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This blog aims to answer your questions about bookkeeping roles in the UK. See what's involved in this numbers-oriented career. If you love processing invoices and payroll, calculating VAT returns and managing business accounts, this could be the role for you.

What is a bookkeeper? 

Bookkeeper responsibilities involve maintaining accurate financial records for businesses or individuals. Their tasks typically include recording financial transactions, reconciling bank statements, processing invoices and payments, managing payroll, and producing financial reports. They ensure that financial data is organised, up-to-date, and compliant with relevant regulations. 

Individuals best suited for this role possess strong attention to detail, excellent numerical skills, and a solid understanding of accounting principles and software. They should be organised, methodical, and able to work efficiently with minimal supervision. Excellent communication skills are also important for liaising with clients, vendors, and other stakeholders. 

Ultimately, successful bookkeepers are those who are reliable, accurate, and dedicated to maintaining the financial health and integrity of the businesses they serve. 

Types of bookkeeper 

In the UK, there are mainly two types of bookkeepers: 

  • Certified bookkeepers have completed qualifications through the Institute of Certified Bookkeepers (ICB) and may carry the designation MICB or FICB depending on their level of experience and expertise. 

  • Chartered accountants (ACA or ACCA) with bookkeeping services are qualified through bodies like the Institute of Chartered Accountants in England and Wales (ICAEW) or the Association of Chartered Certified Accountants (ACCA). 

What do you need to become a bookkeeper?

Bookkeeper qualifications  

Ideal candidates may have a background in accounting, finance, or a related field, although formal qualifications are not always necessary. Some bookkeepers may acquire skills through on-the-job training or pursue relevant certifications to enhance their credibility and expertise. 

Bookkeepers also typically need qualifications such as AAT (Association of Accounting Technicians) certification or equivalent. You can also visit Reed Courses to find a host of bookkeeping courses that can help you on your career journey.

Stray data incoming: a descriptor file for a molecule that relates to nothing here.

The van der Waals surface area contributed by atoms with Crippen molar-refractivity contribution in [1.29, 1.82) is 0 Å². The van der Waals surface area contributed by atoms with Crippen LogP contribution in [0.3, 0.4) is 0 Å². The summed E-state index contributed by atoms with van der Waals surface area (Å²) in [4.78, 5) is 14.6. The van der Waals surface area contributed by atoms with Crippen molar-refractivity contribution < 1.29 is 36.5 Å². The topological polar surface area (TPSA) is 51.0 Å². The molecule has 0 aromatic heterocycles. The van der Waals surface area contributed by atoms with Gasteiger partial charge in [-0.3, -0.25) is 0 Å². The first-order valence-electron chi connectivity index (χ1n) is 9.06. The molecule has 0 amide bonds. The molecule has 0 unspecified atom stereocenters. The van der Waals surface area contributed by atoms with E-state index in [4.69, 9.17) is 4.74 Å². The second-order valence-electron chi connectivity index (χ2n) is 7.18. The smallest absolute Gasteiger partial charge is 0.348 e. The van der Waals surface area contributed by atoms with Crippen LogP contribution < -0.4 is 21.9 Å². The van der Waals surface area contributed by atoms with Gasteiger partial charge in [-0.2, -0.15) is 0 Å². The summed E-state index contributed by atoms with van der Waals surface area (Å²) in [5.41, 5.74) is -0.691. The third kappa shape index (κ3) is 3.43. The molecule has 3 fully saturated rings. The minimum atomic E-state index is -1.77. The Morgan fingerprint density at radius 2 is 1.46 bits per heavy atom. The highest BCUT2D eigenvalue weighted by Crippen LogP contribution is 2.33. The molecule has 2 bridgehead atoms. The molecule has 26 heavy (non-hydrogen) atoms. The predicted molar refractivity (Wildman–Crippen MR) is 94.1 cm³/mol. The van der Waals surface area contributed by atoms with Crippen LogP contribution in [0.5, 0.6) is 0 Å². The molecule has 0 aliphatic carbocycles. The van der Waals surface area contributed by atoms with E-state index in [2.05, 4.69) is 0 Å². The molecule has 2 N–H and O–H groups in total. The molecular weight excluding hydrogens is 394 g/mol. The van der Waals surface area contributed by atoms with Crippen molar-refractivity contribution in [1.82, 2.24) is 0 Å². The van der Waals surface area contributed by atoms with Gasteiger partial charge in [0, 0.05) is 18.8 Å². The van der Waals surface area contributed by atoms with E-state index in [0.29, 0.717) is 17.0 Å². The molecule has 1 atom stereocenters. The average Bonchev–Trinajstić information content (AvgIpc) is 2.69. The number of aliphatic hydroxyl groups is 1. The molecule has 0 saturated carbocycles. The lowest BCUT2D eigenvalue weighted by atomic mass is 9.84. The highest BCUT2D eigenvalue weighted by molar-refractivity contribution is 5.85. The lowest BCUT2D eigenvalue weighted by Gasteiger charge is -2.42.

Skills and experience 

The skills required to become a bookkeeper include proficiency in accounting software, attention to detail, numerical accuracy, and organisational skills. Experience with bookkeeping tasks, such as maintaining ledgers, reconciling accounts, and producing financial reports, is also essential. 

Knowledge of relevant UK accounting regulations and tax laws is valuable – and to impress the top accountancy and finance employers, candidates will need to show evidence of their motivation for keeping their skills up to date. 

Bookkeeper responsibilities 

So, what does a bookkeeper do? A typical bookkeeper role involves maintaining accurate financial records for a company or organisation. Responsibilities may include: 

Recording financial transactions: documenting all incoming and outgoing financial transactions, including purchases, sales, receipts, and payments. 

Reconciliation: ensuring that bank statements, invoices, and other financial records match up and reconciling any discrepancies. 

Payroll processing: calculating and processing employee salaries, taxes, and other deductions. 

VAT returns: managing VAT records and submitting VAT returns to HM Revenue & Customs. 

Financial reporting: Generating financial reports such as profit and loss statements, balance sheets, and cash flow statements for management review. 

Budgeting and forecasting: assisting with budget creation and providing financial forecasts to support decision-making. 

Compliance: ensuring compliance with relevant accounting standards, tax regulations, and company policies. 

Working hours for bookkeepers typically follow standard office hours, which are around 9am to 5pm, Monday to Friday. However, some bookkeepers may work part-time or have flexible hours depending on the needs of the employer. Overtime may be required during busy periods such as tax season or year-end closing.

Bookkeeper career prospects 

As bookkeeping is a vital business function, those seeking bookkeeping employment opportunities will find many prospects nationwide, with a higher availability of roles in major cities like London, Manchester, Birmingham, and Edinburgh.

According to data in our free accountancy & finance salary guide 2024, the average salary for a bookkeeper in the UK is £29,000 per year, with variation based on experience, location, and industry. Networking within professional organisations like the Association of Accounting Technicians can also be beneficial for career growth and job opportunities. 

Many people choose to work independently, which offers all the freedom of self-employment as well as the risks, of course. While some argue that AI will eventually reduce the need for traditional bookkeeping, the reality of having a human to speak to is still preferred by many businesses, making this a viable career for those who enjoy number crunching, communication and close detail work. 

To find your dream role as a bookkeeper, get in touch with our expert accountancy & finance recruitment team.